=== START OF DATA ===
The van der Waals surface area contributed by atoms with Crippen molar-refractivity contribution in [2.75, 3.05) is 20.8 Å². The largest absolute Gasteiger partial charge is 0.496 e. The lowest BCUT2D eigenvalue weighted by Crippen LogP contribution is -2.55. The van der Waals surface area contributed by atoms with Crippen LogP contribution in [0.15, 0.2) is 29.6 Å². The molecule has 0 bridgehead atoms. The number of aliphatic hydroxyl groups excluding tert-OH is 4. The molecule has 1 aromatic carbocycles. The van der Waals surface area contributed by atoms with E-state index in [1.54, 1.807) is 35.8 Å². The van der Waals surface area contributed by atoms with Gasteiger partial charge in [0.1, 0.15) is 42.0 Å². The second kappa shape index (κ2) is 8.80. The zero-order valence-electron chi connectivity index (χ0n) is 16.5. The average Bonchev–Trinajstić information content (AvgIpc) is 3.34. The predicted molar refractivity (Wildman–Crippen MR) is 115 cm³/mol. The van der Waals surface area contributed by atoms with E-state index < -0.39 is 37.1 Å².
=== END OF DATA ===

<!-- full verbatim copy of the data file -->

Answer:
The van der Waals surface area contributed by atoms with Crippen molar-refractivity contribution in [2.75, 3.05) is 20.8 Å². The largest absolute Gasteiger partial charge is 0.496 e. The lowest BCUT2D eigenvalue weighted by Crippen LogP contribution is -2.55. The van der Waals surface area contributed by atoms with Crippen LogP contribution in [0.15, 0.2) is 29.6 Å². The molecule has 0 bridgehead atoms. The number of aliphatic hydroxyl groups excluding tert-OH is 4. The molecule has 1 aromatic carbocycles. The van der Waals surface area contributed by atoms with E-state index in [1.54, 1.807) is 35.8 Å². The van der Waals surface area contributed by atoms with Gasteiger partial charge in [0.1, 0.15) is 42.0 Å². The second kappa shape index (κ2) is 8.80. The zero-order valence-electron chi connectivity index (χ0n) is 16.5. The average Bonchev–Trinajstić information content (AvgIpc) is 3.34. The predicted molar refractivity (Wildman–Crippen MR) is 115 cm³/mol. The van der Waals surface area contributed by atoms with E-state index < -0.39 is 37.1 Å².